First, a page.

First, we’ll enable SSH. Plug your SD card into your computer and navigate to the drive labeled “Boot”. Create a file names “ssh” with no file extension and save it here. The file should be empty and not have a file extension like “.txt”. You can use any text editor to create an empty .txt file and save it to the boot drive. You can then rename the file to remove the file extension.

If you’re using Ethernet, you can now eject the card from your PC and boot your Pi. You’ll be able to access it from a terminal using “ssh pi@<ip>”, where <ip> is the IP address assigned your pi. If you’re on Windows, you can use Putty or WSL to connect via SSH. It's important to change your password after enabling SSH. This can be done with Raspi Config, described in the next comment.

Connecting Wi-Fi is similar to enabling .ssh. Create a .txt file named “wpa_supplicant.conf” with the following content:

GROUP=netdev</p><p>update_config=1</p><p>country=US</p><p>network={</p><p>&nbsp;&nbsp;&nbsp;&nbsp;ssid="<network name>”</p><p>&nbsp;&nbsp;psk="<password>"</p><p>&nbsp;&nbsp;key_mgmt=WPA-PSK</p><p>}</p>

Replace <network name> and <password> with your network name and network password, but leave the quotation marks. Save the file to the root of your boot (just like the ssh file). Next time you boot your Pi it will automatically connect to your Wi-Fi network.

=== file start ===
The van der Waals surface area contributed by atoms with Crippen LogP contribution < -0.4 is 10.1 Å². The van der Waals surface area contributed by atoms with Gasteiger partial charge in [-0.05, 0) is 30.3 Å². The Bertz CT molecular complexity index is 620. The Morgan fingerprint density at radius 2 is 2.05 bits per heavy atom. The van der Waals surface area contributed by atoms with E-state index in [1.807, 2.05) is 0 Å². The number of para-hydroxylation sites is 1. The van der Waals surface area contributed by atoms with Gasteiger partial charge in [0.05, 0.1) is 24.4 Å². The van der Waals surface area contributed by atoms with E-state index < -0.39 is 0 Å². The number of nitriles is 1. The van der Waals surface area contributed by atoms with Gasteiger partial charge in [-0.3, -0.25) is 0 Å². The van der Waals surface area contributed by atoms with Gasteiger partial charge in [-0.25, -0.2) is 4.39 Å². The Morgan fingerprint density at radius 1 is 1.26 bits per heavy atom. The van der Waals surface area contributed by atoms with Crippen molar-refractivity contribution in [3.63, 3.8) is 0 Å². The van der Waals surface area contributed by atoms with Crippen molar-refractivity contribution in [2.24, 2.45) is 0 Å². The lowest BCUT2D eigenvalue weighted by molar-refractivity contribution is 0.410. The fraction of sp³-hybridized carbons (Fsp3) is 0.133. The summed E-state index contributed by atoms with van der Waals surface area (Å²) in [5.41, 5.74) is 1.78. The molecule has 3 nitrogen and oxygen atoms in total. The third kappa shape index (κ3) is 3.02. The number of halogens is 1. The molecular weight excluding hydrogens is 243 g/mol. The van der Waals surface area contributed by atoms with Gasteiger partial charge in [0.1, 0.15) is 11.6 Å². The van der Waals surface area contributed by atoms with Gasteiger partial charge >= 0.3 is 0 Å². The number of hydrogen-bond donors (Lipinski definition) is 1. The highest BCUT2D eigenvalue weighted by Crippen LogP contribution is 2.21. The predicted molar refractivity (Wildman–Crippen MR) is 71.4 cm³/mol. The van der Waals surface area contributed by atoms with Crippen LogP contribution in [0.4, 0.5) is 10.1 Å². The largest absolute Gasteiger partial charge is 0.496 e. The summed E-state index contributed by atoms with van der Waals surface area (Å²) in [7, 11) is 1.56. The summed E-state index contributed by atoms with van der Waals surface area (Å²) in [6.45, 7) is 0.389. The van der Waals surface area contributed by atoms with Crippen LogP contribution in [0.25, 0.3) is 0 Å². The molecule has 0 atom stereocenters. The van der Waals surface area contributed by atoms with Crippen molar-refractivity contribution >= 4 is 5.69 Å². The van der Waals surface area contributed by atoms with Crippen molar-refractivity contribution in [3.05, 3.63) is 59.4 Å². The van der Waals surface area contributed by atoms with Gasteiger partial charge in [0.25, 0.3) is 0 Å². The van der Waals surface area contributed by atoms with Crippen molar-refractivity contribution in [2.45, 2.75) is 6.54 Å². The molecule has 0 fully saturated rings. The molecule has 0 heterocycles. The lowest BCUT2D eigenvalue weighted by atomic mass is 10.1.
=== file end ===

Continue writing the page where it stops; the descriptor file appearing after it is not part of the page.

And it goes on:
This will work for almost all home networks in America. If you’re in another country change “US” after “country=” to the 2 letter code for your country. If you use something other than WPA-PSK for network security you’ll need to change the key_mgmt as well. Very few people use a different management scheme, so it's unlikely you'll need to worry about changing key_mgmt.

These files are provided in the “ssh_and_wifi.zip” at the bottom of this post.

Configuring SSH, cameras, SPI, and other I/O

Raspi-config is a very powerful tool for changing settings on your Pi. To access raspi-config, you’ll need to connect a monitor and mouse or SSH into your Pi (see the above comment for more info on SSH). Next, run “sudo raspi-config” from the terminal. This will open the following window: